Edmund Burke  from The Historical and Posthumous Memoirs  of Sir Nathaniel Wraxall (1884)
Edmund Burke
from The Historical and Posthumous Memoirs
of Sir Nathaniel Wraxall (1884)
Fox became known as the Man of the People, publicly supporting reform. He fought for the abolition of the slave trade and Catholic emancipation.

The French Revolution

Fox supported the French Revolution which put many of his French friends into positions of leadership, but it led to a public falling out with Burke on 6 May 1791—a breach that was never healed. When the Revolution executed the French monarchy, Fox was left in an embarrassing position. He still held out that the French wanted peace, but some of his followers found his views too radical and defected to support Pitt.

Whilst visiting Paris after the Peace of Amiens in 1802, Fox met Napoleon several times, but the Emperor failed to impress him. It was not until the last months of his life that he finally came to realise that his views about the Revolution were wrong.

Bust of Charles James Fox  by Joseph Nollekens on display at Chatsworth
Bust of Charles James Fox
by Joseph Nollekens on display at Chatsworth
Illness and death

Fox became seriously ill with dropsy in December 1805. He was also suffering from a diseased liver and multiple gallstones. He died on 13 September 1806 at Chiswick House, which had been loaned to him by the Duke of Devonshire. In his will, he left everything to his wife excepting bequests to his nephew Lord Holland and to Robert Stephen and an annuity to Harriet Willoughby, the latter both presumed to be illegitimate children.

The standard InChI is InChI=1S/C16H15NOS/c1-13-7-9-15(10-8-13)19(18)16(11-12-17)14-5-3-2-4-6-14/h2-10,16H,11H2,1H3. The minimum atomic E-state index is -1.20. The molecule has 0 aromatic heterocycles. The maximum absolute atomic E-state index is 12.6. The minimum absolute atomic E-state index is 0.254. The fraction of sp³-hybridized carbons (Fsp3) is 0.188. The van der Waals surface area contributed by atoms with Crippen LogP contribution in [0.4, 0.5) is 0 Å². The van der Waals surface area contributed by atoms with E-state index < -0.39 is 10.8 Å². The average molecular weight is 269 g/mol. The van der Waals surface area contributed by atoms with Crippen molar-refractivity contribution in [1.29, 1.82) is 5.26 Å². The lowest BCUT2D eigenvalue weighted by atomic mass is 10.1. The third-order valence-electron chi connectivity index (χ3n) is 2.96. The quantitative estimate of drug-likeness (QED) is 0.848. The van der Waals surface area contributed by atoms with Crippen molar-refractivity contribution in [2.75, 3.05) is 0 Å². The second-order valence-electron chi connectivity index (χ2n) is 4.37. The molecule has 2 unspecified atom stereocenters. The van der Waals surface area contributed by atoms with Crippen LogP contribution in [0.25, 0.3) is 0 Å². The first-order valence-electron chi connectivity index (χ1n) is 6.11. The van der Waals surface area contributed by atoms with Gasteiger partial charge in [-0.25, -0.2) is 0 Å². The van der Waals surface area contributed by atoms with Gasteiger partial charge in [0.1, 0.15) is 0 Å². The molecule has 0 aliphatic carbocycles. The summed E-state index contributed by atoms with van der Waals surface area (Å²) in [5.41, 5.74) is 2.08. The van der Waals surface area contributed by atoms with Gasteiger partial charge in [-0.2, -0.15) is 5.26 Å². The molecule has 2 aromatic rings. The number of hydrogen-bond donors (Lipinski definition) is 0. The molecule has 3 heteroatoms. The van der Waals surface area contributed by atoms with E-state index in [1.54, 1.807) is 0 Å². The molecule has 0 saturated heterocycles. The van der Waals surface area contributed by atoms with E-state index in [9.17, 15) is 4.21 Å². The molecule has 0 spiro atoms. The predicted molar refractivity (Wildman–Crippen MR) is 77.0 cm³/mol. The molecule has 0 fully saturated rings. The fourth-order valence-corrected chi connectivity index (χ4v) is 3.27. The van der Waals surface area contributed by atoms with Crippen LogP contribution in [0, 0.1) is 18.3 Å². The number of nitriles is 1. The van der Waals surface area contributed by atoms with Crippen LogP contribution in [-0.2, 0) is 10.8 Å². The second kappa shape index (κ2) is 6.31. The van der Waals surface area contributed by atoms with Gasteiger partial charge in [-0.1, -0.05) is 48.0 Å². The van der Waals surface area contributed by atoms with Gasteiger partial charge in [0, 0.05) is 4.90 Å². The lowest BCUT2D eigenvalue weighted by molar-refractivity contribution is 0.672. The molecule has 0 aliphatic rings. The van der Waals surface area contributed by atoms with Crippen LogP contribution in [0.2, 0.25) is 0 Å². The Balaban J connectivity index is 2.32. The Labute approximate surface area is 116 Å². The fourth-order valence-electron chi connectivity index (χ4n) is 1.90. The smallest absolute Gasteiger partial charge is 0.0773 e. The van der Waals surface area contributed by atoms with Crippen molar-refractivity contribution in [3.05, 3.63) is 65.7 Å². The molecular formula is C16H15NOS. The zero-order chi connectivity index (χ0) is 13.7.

Although Fox’s funeral on 10 October 1806 was, like Pitt’s, held at Westminster Abbey, it was a private, not a public, funeral.

Headshot of Rachel Knowles author with sea in background(2021)
Rachel Knowles writes faith-based Regency romance and historical non-fiction. She has been sharing her research on this blog since 2011. Rachel lives in the beautiful Georgian seaside town of Weymouth, Dorset, on the south coast of England, with her husband, Andrew.

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1. Suo jure means in her own right, not dependent on her husband’s title.
2. From The last journals of Horace Walpole - March 1783 (1910).
3. The name is sometimes recorded as Armitstead.

Sources used include:
Ambrose, Tom, Prinny and his pals, George IV and his remarkable gift of friendship (2009)
Fox, Charles James, Memorials and Correspondence of Charles James Fox (1853)
Mitchell, LG, Fox, Charles James (1749-1806), Oxford Dictionary of National Biography (Oxford University Press, 2004; online edn Oct 2007, accessed 2 July 2013)
Russell, Lord John, MP, The Life and Times of Charles James Fox (1859)
Walpole, Horace, The last journals of Horace Walpole during the reign of George III from 1771-1783 (1910)

History of Parliament online
All photographs ©


  1. To the author of the article that was written... Who was his wife armistead and where is her picture.

  2. Dear Author very well written.. very well read. Absolutely excellent. Can you email me a photo of his family and Miss armistead his wife. ..